New malaria drug fights resistance

Researchers claim they have developed a new anti-malaria drug that can kill the parasite that causes the disease, according to an article published May 5 in the Journal Nature.

Head researcher Jane Kelly, along with colleagues from the Veteran Affairs Medical Center and Oregon Health and Science University in Portland, said the drug also can prevent the parasite that causes the disease from becoming resistant to the drug.

One of the main goals of the research, Kelly said, was to design a drug that could stop the parasite.

“When the parasite invades the human body, it takes up the red blood cells," Kelly told Reuters. “They take the hemoglobin from our red blood cells and they chew it up.”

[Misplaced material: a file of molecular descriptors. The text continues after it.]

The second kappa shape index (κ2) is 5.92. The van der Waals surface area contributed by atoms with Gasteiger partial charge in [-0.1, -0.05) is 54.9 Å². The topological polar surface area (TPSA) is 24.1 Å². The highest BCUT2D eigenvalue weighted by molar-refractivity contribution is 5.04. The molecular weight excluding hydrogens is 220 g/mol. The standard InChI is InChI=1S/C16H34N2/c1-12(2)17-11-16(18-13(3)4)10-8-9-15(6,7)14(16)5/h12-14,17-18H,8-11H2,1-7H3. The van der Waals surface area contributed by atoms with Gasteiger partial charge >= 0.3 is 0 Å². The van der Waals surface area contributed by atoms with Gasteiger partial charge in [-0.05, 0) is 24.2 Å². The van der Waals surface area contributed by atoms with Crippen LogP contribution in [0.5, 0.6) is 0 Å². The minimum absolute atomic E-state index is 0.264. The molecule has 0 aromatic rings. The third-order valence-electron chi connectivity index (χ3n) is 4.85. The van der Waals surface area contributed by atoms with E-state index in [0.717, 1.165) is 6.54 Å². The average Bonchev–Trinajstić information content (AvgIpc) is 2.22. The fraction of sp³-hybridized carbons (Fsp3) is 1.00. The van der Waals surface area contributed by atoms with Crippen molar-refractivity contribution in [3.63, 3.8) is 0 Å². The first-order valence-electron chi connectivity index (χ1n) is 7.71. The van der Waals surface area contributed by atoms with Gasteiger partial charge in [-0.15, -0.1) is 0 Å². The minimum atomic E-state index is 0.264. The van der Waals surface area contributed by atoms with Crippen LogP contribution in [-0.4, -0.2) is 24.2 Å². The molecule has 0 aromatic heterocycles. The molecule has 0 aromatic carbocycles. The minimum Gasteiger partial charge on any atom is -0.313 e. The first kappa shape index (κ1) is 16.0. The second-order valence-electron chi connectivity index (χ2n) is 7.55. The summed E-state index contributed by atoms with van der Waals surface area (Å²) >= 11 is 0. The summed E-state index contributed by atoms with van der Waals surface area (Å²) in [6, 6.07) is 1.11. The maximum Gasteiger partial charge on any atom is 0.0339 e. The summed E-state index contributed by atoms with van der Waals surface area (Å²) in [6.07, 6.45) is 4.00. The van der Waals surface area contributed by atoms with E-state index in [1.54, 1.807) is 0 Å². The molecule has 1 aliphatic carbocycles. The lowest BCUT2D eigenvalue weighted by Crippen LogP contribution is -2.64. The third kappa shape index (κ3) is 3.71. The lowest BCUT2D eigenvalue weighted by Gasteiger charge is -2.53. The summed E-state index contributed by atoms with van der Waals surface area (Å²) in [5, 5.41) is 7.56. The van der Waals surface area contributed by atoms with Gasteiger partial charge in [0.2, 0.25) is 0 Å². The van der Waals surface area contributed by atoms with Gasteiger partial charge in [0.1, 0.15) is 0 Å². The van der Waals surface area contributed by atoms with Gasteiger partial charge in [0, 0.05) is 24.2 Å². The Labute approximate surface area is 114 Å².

The iron-containing heme in these cells is toxic to the parasites, but they have the ability to convert it to a nontoxic form.

Chloroquine and other drugs have proven to stop the process, Kelly said,  but the parasite can develop the ability to pump these drugs out of its stomach.

The researchers in the “Nature” article said that they have engineered a new scaffold with both features incorporated into one molecule. The new drug works in the same way as the older drugs by keeping heme toxic to the parasite, plus it stops them from pumping it out of their bodies, Kelly said.

Malaria is a mosquito-borne disease that kills 880,000 people a year, most of them in Africa and most under the age of five. There is no vaccine against the parasite that causes the illness and it quickly evolves resistance to drugs.